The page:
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Moreover, the Florida Supreme Court has determined that Florida law requires judicial tabulation of uncounted ballots. That determination is entitled to considerable deference by this court. Indeed, it may be disturbed only if this court finds a basis in federal law for doing so. Yet, as we explain below in more detail, the two grounds identified by this court in Bush are manifestly inapplicable here for two separate reasons.

To begin with, this court in Bush took pains to make clear that it was not reaching the federal questions in that case. Surely it would not be appropriate to upset the determination of the Florida Supreme Court by affording interim relief here with the drastic consequences just discussed for the balance of the equities among the parties-- when this court in Bush did not even address the questions presented in that case. Slip op. 6.

Second, recognizing the potential concerns articulated by this court in Bush, the Florida Supreme Court exercised great care to ensure that its decision was firmly rooted both in statutes enacted by the Legislature and in long-standing interpretations of those statutes. See pages 13-18, infra.

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Moreover, even if the Florida Supreme Court's authority was thought to stem from the Florida Constitution, not the statute, exercise of that authority still would not violate Article II. The threshold inquiry under Article II is whether the state constitution ''circumscribed the legislature's authority,'' and here the application of the Florida Constitution must be fully consistent with Article II because there is every indication that the Legislature intended to provide appellate review in contest actions, not eliminate it. Even applicants do not try to explain why the Legislature would want to endow a single circuit judge with final authority to decide these cases. Instead, all indications are that the Legislature intended this statute to be governed by the settled principle of Florida law that the state Supreme Court has appellate jurisdiction over all matters determined in the lower courts unless the Legislature precludes such review.... That, of course, is a principle with which the Florida Legislature is quite familiar.

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Applicants also argue that Florida cannot treat voters in different counties differently. Stay App. 35. If applicants mean by this to say that every county must use precisely the same methods of tabulation as every other county in the state, they are obviously wrong. As they do in Florida, different counties within states routinely use different equipment and different ballots for the conduct of their elections. This plainly does not systematically ''dilute'' the votes of particular counties in any way that violates the Equal Protection Clause. The only decision applicants cite in support of their argument, O'Brien v. Skinner, 414 U.S. 524 (1974), involved incarcerated prisoners who were denied the right to vote altogether based solely on their county of residence. But O'Brien stands only for the unremarkable proposition that voters cannot be denied the right to vote solely because of their county of residence.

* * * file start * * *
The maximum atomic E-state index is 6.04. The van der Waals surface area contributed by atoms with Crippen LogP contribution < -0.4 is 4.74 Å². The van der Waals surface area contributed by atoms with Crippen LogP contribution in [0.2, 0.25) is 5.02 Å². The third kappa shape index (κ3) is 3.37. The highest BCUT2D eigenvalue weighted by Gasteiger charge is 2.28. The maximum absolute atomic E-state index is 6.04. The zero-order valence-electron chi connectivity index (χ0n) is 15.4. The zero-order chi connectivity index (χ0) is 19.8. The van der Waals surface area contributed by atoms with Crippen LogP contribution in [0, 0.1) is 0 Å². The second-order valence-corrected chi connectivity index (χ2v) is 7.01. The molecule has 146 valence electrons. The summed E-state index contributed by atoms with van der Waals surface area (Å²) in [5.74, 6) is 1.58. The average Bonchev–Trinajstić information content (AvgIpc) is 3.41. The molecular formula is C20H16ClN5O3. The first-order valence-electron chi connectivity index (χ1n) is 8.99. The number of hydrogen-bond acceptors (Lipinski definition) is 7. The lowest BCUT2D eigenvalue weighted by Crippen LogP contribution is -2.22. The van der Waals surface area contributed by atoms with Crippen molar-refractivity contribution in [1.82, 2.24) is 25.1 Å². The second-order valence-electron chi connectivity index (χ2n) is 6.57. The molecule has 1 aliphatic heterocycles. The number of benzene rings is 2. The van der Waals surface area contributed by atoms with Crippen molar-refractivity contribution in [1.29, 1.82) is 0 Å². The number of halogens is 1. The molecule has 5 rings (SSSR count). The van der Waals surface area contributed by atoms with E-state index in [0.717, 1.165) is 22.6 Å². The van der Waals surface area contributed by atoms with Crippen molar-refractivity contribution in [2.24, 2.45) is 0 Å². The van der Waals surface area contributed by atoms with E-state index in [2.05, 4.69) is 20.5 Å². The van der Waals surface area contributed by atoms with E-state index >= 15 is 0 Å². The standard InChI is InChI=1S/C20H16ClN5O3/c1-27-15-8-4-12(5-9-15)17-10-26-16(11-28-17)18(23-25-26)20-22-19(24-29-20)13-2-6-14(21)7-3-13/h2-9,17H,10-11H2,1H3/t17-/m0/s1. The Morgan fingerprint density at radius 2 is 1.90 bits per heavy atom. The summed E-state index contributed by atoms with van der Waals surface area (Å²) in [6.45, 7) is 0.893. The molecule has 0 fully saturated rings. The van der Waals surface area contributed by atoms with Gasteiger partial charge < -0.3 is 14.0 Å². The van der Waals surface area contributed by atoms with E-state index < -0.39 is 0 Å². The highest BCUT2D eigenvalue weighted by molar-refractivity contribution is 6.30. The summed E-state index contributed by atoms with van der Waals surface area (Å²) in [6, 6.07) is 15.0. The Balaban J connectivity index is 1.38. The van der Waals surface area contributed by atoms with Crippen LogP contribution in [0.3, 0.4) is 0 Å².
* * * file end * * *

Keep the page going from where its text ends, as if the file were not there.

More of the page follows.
Indeed, even if the standard articulated by the Florida Supreme Court were interpreted slightly differently in different counties, permitting each county's canvassing board to conduct its portion of a statewide manual recount of undervotes would not work any impermissible discrimination. It would simply facilitate the completion of the count.

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Indeed, applicants' arguments that the judgment of the Florida Supreme Court violates due process because it is ''in its basic aspect ... flawed'' and permits effectively standardless recounts are nothing more than claims that the contest and recount procedures of Florida's election code, which mirror those that have long existed in one form or another in numerous states, are on their face unconstitutional. There is no way of rationalizing their position with the fact that the manual counting of ballots under the identical standard has been the rule, not the exception, in this country for most of the period since its founding. And their argument would have the logical consequence that the entire election in Florida, in which many ballots have been included in the certified totals to date only after manual counting, would have to be declared invalid.

Copyright 2000 Associated Press. All rights reserved.